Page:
I’m not into band feuds,” Friendly Fires frontman Ed Mcfarlane begins. “There’s so much f**king negativity out there, I’d rather come out with something positive.” The three-piece rose to fame amid the hordes of indie bands in the mid-Noughties, but were nothing like the guitar-toting, pork pie hat-wearing loudmouths such as Razorlight and The Libertines, who appeared on the cover of NME every week. They shirked controversy as much as they could – and apparently still do. But this quietly stoic and intelligent approach to music earnt them their fair share of fans, along with a Mercury Prize nod for their self-titled debut in 2009 (they lost to Speech Debelle).

Freshly jet-lagged after a string of shows in Australia, the group – whose members met at the £6,500-a-term independent St Albans School in Hertfordshire, aged 13, before forming Friendly Fires at university – are sat outside a bar in London’s King’s Cross, on the hottest day in Britain since records began. They look tanned, dressed almost uniformly in plain T-shirts and shorts. Everyone is sipping Negronis. We’re here to discuss Inflorescent, their third album and first in eight years. Thanks to a vibrant, almost tropical dance-pop sound, it’s also arguably their best. Following a triumphant show at this year’s Glastonbury Festival and five years since a somewhat infamous disappearing act where they went on hiatus with little to no warning, it feels as though fans are more than ready to welcome them back. Or, something like that.

“The loudest ones were basically like… ‘You f***ing bastards,’” frontman Ed Mcfarlane laughs. “‘Why did you go away for so long?’”

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They’d split off to do their own thing – drummer Jack Savidge DJ-ing and running a club night, and Mcfarlane and guitarist Edd Gibson collaborating with Jon Brooks (who performs as electronic music act The Advisory Circle) under the name Pattern Forms in 2016. It seemed like they were trying to extract themselves completely from the death throws of landfill indie, having become tired of being lumped in with The Kooks, Kaiser Chiefs and Razorlight despite their completely different sound.

“The typically UK sounds have never really applied to us,” Mcfarlane says. “Meat and potatoes rock’n’roll… it feels like every generation has to have one of those bands (he cites Kasabian and Catfish and the Bottlemen as examples) that are supposed to fill a void.” 

There’s perhaps a lingering resentment that those other bands, who mouthed off knowing it would make headlines in the British music press, were favoured in coverage at the time. By comparison, Friendly Fires are almost annoyingly careful, to the point where Savidge is so concerned I might perceive a comment about Feeder doing an anniversary tour as an insult that he clarifies his appreciation for them before we part ways. But that doesn’t mean they don’t offer some opinion.

“There’d be a band with one or two singles out, but they’d get an NME cover because they were controversial – they said stuff about wanting to be the biggest band ‘not only in the world, but the universe!’… and with us it was like…” Mcfarlane trails off with a shrug.

Inflorescent is a melange of bright, cheerfully cheesy synth-pop that nods to the rave music of the late Eighties and early Nineties… with plenty of Brazilian funk, samba and funk influences. “That music is so infectious, and I feel like that’s at the core of what we do,” Mcfarlane says. “There’s a sample by [Seventies Brazilian greats] Banda Black Rio on the record, in some parts the melodies are quite crass… and it’s all incredibly happy.”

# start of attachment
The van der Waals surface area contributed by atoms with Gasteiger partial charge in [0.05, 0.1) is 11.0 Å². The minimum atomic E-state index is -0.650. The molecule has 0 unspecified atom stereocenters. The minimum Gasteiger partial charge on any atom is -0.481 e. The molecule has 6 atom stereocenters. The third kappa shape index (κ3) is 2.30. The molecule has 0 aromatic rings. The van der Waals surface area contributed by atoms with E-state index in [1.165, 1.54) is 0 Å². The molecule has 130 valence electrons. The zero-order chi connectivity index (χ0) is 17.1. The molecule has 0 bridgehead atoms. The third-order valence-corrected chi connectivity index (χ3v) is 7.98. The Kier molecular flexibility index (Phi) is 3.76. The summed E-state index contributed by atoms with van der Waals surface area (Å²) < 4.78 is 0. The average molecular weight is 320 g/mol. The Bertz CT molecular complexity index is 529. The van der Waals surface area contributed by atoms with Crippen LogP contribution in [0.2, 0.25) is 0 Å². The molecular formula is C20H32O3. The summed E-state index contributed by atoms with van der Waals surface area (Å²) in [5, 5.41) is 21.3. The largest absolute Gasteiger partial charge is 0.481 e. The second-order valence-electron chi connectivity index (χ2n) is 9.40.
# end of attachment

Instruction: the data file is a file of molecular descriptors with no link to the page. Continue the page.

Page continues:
That said, there are lyrics on several tracks that suggest he was writing in the aftermath of a difficult breakup. “Can’t you let me be?” he sings on “Cry Wolf”, “You know that you’re the cause of my anxiety/ It’s like I always have to be within your reach/ You’ll never let me go.” Is he addressing the end of a toxic relationship?

“I think there’s a general theme that runs through it… for me it’s about the realisation of being comfortable in the wrong skin, and continuing despite the consequences,” he answers, somewhat vaguely. He’s more direct about the sense of escapism the overall sound offers: “One thing Noel Gallagher talks about that I agree with, which is I don’t need someone to tell me how s**t the world is,” he says. “I feel more of an affinity with that kind of songwriting.”

“Some people can deliver that message with authenticity, but I don’t know if people necessarily need to hear it from us,” Savidge agrees. “All the songs on Inflorescent have this very now or never, seize the moment kind of vibe.”

One of the most noticeable things about the record is how Mcfarlane’s singing voice has changed. Where their self-titled debut was delivered in a manner that recalled Bloc Party’s Kele Okereke – a kind of piercing shout – on Inflorescent, Mcfarlane sounds remarkably like George Michael.

“It’s weird, I’ve noticed that more and more,” he says, laughing. “I love George Michael but I’m not trying to sound like him at all. I guess I’ve only recently started to view myself as a singer, where before I wasn’t that comfortable with it.”

It’s interesting that their return coincides with new music from their old peers, including Razorlight and The Kaiser Chiefs. But Friendly Fires are certain that their motivations for reforming have nothing to do with nostalgia.

“We could have done an anniversary tour but it’s a bit like saying, ‘Do you wanna come and see us perform these songs a bit older and rustier?’” Savidge says.

“I don’t feel like the motivation was like ‘I need that admiration again’,” Gibson agrees. “It’s more likely that you’re going be met with cynicism.”

Inflorescent is out on Friday

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